What do you need to push pause on instead of repeat?

Fresh Start

The smell of fresh bread coming out of the oven is undeniably the best aroma ever.  Fresh flowers sitting on the dining room table always bring a smile.  Fresh ideas can be incredibly energizing.  What we all love about the new year is it gives us a place to start fresh.  

This year I’m going to be intentional about allowing freshness into my life.  Fresh bread takes some work, it doesn’t just happen.  Turning the calendar year over doesn’t guarantee a fresh start.  It does provide an opportunity for something fresh.  A few things I am going to do this year to keep my life fresh.


Look for Adventure — Find things that move me out of my comfort zone.  I’ve decided that 2018 is going to be my most adventures year yet.  What ideas do you have for me?  Going for the adventure invites new experiences.

Accept Change — Recognizing that change is good because it brings growth is a great way to step into a new year.  I’m the kind of person that drives the same car until the wheels fall off, never re-arranges the furniture and works for the same place for a couple of decades.  Change has never been my favorite but I’m learning to re-frame the way I look at change and see it as an opportunity.  Change keeps things fresh.

De-clutter — There is just something about getting the closet cleaned out or the junk drawer organized or the garage orderly that helps us make space in our world and mind. Go ahead and take the plunge, de-cluttering opens up new territory.  

Connect with new people — Friends are a human necessity.  Even if you have plenty, go find one more. If you feel like you don’t have enough, go find three more. New people in our lives bring fresh perspective.  It’s good to be around people who see things differently.  I’m very intentional about this one and am looking forward to the new relationships I will develop in 2018.  

Laugh often — So much of what is required of us is serious business — raising children, managing finances, investing in a career, serving the people around us.  With all this responsibility, we sometimes forget to laugh.  This Christmas break, my extended family got together and laughed raucously.  It was a blast to laugh and to be in the presence of people full of laughter.  Let’s do more of that this year.

Here’s to 2018!

The Essence of Christmas

Last night, I watched Josh Groban’s A Home for the Holidays special.  Throughout the hour of music, families who’ve adopted children were featured.  As each family was introduced my heart swelled with their story of love.  Many of the children being adopted were close to aging out of the foster-care system.  One girl expressed how her time was running out and what it felt like to be chosen.  Her parents talked about how closed off she was when she first came to their home.  They worked hard at connecting with her and breaking through to her.  She sat in front of the interviewer and cried as she explained what it was like to be loved for the first time.  Her story, and the story of all the families, pushed me to think about what love is and challenged me to consider who I’m loving well.  


Love fights for you.

Love sees you.

Love wants you.

Love doesn’t force.

Love trusts.

Love looks for the best.

Love never looks back.

Love keeps going.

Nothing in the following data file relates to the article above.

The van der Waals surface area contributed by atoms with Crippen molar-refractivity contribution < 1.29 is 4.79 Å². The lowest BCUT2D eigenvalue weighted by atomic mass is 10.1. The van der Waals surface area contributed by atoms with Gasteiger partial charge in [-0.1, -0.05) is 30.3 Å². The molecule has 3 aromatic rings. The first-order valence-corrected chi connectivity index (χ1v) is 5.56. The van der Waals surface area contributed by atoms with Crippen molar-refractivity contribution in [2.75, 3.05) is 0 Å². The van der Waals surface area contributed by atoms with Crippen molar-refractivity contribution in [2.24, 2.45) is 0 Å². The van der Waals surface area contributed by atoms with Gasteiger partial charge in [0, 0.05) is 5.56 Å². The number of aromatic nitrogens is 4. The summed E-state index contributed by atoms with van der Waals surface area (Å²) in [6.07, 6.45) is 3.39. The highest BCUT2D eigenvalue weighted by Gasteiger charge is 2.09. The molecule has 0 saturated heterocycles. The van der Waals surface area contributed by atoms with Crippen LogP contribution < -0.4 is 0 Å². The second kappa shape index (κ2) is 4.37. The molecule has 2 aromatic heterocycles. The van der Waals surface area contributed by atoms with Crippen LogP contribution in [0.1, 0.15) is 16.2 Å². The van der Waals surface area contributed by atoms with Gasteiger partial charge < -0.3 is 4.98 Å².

Christmas embodies love. To find love, to become love is to find the source of love — the essence of Christmas — Christ.

Merry Christmas!


Fling JOY

Festive parties, spectacular light shows, delicious holiday food and sweet Christmas music interlaced with extra doses of joy are tasty morsels that make this season special.  What creates joy in our lives?  How do we get intentional about experiencing it all year long?

Every time someone wrings their hands together and says, “What if?” or “If only,” joy leaves the room.  This uncanny ability to spend our moments in the future forecast of doom or the past experience of regret creates a joy vacuum. Tomorrow’s grief may never come and it’s less likely to come, if we’re not willing it in to being.  Yesterday’s sadness is over and can be left in the past.  If joy is what we’re after, it seems like staying in the moment is the best way to be joyful.


Consider making a list of small things you can do right now, to usher a little joy in your life. Then start doing them daily.  Here are a few little moments of joy on my list:

  1. Music, for me, is the very embodiment of joy.  If I can turn on the music, almost any kind of music, it puts a smile on my face.  
  2. Get outside, breath the air, hear the birds, feel the sun on my face, watch the wildlife — the beauty of creation fills my heart, soul and lungs with pleasure.
  3. Doing something valuable for others, not just running errands or bringing gifts or providing a service (although those are fabulous), but also, depositing encouragement, inspiration and vision.
  4. Unplug.  There is something about powering down the electronics that forces me to find the joy, rather than be entertained.
  5. Practice understanding.  Entering a relationship or conversation with the intent to understand the other, rather than to push my message on them brings me real satisfaction.
  6. Gratitude.  Every time I practice deep gratitude for the things and people in my life and world, I experience sweet delight.
  7. Breathe.  In my non-joyful moments, I’m often holding my breath or breathing shallowly.  When I am intentional about taking slow, deep breaths, it releases a freshness within me.